The pages of Poulomi Basu’s Centralia open with a dreamscape of mining sites and the surrounding hills lit up at night by fire. In the forest nearby, a face appears in the shadows, a dog wanders through the firelight, and trees glow red in blurry images of horror. With this “prelude into an apocalyptic landscape,” Basu sets the stage for Centralia, a book that has been ten years in the making and finally published last year by Dewi Lewis to critical acclaim.
The title of the work is derived from the now non-existent town of Centralia, Pennsylvania. During the Colonial era, settlers bought the land from indigenous tribes and developed it into a coal mining hub. In 1962 a fire started deep in the mine that continues to burn to this day. The toxicity of the fire led to the death of the town, and the forced removal of its residents.
As an artist and an activist, Basu uses the example of the town Centralia and the narrative running through her own book to illuminate the universal story of indigeiounous landowners locked in conflict with government-backed corporations. Basu’s mission is to expose, “the hidden crimes of this war”, and examine the nuanced and complex relationships interweaving these opposing factions.
The story that Basu tells lies elsewhere. Deep in the forests of central India, where government forces push local tribes and populations off the land to claim natural resources, she explores the three main groups involved in this shadow war. First, the government and it’s military arm. Second, the rebels living in the hills who willingingly sacrifice their lives for the cause; and third, the surrounding tribes who play an important and often unexplored role in how the conflicts are understood.
To make the work, Basu made numerous and oftentimes dangerous trips to visit with the tribes and rebels connected to the contested zones. The rebel group, a Maoist faction known as People’s Liberation Guerrilla Army (PLGA), was especially difficult to contact; Basu waits, sometimes for days, for a note inviting her to the secret location in the forest where the rebels hide out.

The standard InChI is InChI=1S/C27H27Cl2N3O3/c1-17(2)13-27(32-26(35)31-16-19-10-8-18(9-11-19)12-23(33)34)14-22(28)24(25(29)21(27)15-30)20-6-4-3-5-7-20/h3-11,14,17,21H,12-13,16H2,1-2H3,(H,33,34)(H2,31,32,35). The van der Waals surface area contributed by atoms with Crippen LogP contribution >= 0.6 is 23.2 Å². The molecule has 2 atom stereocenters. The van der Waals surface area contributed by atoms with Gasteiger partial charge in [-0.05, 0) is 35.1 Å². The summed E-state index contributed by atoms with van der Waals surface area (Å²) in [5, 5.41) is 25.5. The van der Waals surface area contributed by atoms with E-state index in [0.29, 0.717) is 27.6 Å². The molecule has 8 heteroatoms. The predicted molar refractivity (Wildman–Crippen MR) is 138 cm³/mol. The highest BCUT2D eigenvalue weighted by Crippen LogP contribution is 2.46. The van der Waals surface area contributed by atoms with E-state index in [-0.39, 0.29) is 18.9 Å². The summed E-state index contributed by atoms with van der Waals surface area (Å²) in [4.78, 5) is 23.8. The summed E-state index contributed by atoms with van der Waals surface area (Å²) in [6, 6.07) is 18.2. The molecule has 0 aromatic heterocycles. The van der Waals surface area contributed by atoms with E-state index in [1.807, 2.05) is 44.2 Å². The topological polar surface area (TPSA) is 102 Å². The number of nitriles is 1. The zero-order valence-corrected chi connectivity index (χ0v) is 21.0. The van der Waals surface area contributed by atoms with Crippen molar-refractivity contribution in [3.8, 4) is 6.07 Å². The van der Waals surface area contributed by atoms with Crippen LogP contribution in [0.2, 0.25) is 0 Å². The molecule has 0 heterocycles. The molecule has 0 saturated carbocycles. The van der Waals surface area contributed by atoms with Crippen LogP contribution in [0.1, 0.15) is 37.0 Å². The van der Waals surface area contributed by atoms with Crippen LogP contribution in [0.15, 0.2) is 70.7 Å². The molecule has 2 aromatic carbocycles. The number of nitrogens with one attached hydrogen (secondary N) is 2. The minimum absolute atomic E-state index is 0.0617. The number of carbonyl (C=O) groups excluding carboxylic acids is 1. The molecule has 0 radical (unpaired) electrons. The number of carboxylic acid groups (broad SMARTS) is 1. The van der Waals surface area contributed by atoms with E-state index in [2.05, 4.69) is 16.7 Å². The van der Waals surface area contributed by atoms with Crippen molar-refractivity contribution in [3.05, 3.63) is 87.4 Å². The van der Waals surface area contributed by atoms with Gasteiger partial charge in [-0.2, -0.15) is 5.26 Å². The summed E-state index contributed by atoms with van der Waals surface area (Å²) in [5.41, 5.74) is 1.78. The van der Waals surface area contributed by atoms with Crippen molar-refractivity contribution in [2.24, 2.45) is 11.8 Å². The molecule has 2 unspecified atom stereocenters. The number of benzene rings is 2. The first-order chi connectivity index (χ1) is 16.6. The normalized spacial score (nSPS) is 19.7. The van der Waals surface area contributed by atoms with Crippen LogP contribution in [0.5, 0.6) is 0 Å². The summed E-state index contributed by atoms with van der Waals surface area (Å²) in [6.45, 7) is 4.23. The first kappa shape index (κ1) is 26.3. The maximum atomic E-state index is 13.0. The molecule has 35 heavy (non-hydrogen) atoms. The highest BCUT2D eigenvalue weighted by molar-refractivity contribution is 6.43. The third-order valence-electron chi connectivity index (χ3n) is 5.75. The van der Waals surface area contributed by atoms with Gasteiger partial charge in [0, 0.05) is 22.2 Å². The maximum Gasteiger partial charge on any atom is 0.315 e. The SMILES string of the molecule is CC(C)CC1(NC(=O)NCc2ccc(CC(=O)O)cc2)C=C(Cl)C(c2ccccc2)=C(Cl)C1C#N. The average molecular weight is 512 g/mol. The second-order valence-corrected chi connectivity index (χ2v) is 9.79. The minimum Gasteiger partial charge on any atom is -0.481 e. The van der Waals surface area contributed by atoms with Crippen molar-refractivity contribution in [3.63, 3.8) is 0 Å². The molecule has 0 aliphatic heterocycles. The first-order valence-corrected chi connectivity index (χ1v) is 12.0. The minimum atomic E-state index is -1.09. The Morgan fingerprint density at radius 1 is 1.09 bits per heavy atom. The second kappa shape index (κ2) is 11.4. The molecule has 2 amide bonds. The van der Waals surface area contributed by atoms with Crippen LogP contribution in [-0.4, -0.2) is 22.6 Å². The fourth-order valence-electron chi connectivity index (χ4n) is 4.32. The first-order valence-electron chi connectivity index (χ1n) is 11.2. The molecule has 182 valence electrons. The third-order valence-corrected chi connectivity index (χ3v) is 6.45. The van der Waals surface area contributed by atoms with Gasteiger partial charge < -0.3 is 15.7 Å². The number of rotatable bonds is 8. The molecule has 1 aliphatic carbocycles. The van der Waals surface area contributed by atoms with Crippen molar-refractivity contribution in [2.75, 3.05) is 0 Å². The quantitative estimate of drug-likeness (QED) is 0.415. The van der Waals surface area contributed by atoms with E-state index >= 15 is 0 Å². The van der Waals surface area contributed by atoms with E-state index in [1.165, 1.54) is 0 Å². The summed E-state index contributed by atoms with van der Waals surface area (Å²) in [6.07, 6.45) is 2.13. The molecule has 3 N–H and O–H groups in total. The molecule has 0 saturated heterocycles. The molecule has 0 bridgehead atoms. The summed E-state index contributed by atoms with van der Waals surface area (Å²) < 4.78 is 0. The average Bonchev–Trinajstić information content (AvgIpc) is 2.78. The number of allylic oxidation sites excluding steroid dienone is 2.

As she waits for her invitation, Basu explores the role of the often marginalized tribes. The Indian media, aware of the role bystanders play, is aggressive in its agenda to influence large scale public opinion on the PLGA. If there are local fights, violence or rape, the media overtly blames it on the rebels, going as far as re-dressing bodies in guerrilla or government uniforms to implicate the PLGA. Tribal populations, often over-generalized as simplistic and powerless in the conflicts, play surprising roles in their actions to support the media, the rebels, or the government.
Their lives are captured in scenes full of color and a vibrance one would not expect to see in the context of war, reminding the viewer that the bystanders are as complex and central as the conflict surrounding them. In a lengthy section printed on bright blue pages in the center of the book, Basu speaks to a journalist living in the area who sums up the conflict by saying, “no one is going to tell you the reality, the truth. You have to make your own guess.”
Central to Basu’s work is her emphasis on the role women play in this conflict, repeatedly highlighting the decision they make to stand up and fight. Their personal stories are reported on soft, thin, almost translucent paper so that within the pages of Centralia, Basu contrasts the complexity and masculinity of war with a feminine softness, compelling the reader to view this conflict with fresh eyes. The women here are not stereotyped victims; they are active participants in the rebellion.
While in the end Basu does not offer a resolution to the conflict, she does offer viewers another perspective, one that includes omnipresent traces of beauty among the multiple, crisscrossing threads of this layered narrative. In the pages of Centralia she writes, “The Truth upholds the fragrant Earth and makes the living water wet. Truth makes fire burn and the air move, makes the sun shine and all life grow. A hidden truth supports everything. Find it and win.”